American Legends: The Life of Howard Hughes
*Includes pictures *Includes Hughes' quotes *Includes a bibliography for further reading. “My father told me, never have partners." – Howard Hughes “I'm not a paranoid deranged millionaire.” – Howard Hughes Howard Hughes lived a life that was quintessentially American, and his personal history was so varied, improbable and extraordinary that he practically resembled a living folk hero. Hughes was barely in his 20s during America’s Roaring Twenties, but he already began to command the nation’s headlines as a multi-talented millionaire, and the varied pastimes that his talents and wealth afforded him made him nearly impossible to ignore. In the ‘20s and ‘30s, the most famous people in the country were generally gangsters, jazz musicians, inventors, baseball players, Hollywood stars or flying aces, and by the end of the ‘30s, the 35 year old Hughes was at least three and arguably four of those; perhaps learning to play jazz or hit home runs seemed greedy at that point. After receiving a handsome inheritance in his teens, Howard made himself into one of the world’s first billionaires by the time he was in middle age, so he clearly wasted no time. Already a tycoon at the age of 20, Hughes took no pleasure in rest or success, and his accomplishments were just as unique as the man himself. He made Oscar-nominated films while simultaneously becoming the fastest man on the planet by setting airspeed records in a plane of his own invention, but even as he became a national celebrity, he displayed little interest in other people. A consummate loner, he rarely interacted with the elite social circles to which he had access unless business necessitated it, instead surrounding himself with employees to carry out the practical matters of his empire, make his designs into reality, cobble together his film productions, and organize the disparate parts of his life according to his precise specifications. He was known to millions and managed a diverse empire but was a friend to no one. Perhaps not surprisingly, a heavy majority of Hughes’ social interactions involved romance. Hughes was one of the most notorious womanizers in Hollywood, romancing scores of forgettable starlets and silver screen icons alike, but most of his affairs also remained impersonal, to the extent that he remained an enigma even to his paramours. Despite the sharp intellect, vigor and dynamism that made his astonishing accomplishments possible, Hughes ultimately descended into madness, ravaged by physical and psychological maladies that left him a caricature of what he had been at the zenith of his feats. Fittingly, the catalyst for his final decline was literally a fall, when one of his heralded airplanes tumbled out of the sky and brought him back down to Earth in a nearly fatal crash. The maverick billionaire was a famous figure in America for no less than half a century, but his true influence over the nation’s fate wasn’t known until long after his death. Despite the acrimonious way his unfulfilled airplane contracts were resolved at the end of World War II, while the Cold War raged, Howard continued to make a small fortune off government contracts by secretly supplying the Central Intelligence Agency with untold troves of spy gear. He also played a significant role in the most infamous political scandal of the century (Watergate), but even as the scandal transfixed the country, much like his own post-war Senate hearings a quarter century earlier, Hughes was never mentioned in the extensive investigation. American Legends: The Life of Howard Hughes chronicles the incredible life of one of America’s most eccentric geniuses. Along with pictures of important people, places, and events, you will learn about Howard Hughes like never before.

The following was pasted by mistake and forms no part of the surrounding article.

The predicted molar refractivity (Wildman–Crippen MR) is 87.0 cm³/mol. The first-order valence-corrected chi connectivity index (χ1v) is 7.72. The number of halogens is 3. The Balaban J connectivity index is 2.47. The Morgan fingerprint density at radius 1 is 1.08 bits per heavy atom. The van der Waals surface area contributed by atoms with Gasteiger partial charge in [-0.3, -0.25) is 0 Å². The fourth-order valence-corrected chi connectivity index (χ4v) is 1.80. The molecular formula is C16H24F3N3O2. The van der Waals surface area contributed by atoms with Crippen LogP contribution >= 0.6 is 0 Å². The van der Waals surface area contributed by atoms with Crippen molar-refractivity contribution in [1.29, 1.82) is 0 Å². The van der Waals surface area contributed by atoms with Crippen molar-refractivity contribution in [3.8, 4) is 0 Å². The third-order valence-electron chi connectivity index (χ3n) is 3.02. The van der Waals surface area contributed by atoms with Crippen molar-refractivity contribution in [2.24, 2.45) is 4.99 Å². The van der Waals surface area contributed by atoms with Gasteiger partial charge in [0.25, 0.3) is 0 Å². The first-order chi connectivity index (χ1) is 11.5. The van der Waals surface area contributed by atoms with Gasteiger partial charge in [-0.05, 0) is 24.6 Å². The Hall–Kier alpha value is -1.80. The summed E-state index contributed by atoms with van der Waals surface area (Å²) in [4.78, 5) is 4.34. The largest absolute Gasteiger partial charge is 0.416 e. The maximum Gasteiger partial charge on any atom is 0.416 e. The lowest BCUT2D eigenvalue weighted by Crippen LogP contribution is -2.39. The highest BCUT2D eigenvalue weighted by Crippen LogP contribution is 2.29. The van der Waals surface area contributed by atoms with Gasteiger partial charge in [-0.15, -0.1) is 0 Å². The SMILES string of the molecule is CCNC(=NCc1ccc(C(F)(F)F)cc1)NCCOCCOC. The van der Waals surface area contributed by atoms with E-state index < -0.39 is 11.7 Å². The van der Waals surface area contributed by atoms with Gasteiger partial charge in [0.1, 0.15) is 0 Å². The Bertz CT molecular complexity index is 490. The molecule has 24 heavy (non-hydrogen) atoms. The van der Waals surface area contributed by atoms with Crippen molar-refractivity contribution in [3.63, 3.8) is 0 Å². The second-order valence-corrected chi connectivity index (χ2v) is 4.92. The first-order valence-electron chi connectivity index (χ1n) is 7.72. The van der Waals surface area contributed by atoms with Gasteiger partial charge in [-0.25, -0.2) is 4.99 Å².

AUTOBIOGRAPHY OF HOWARD HUGHES: Confessions of an Unhappy Billionaire
AUTOBIOGRAPHY OF HOWARD HUGHES: Confessions of an Unhappy Billionaire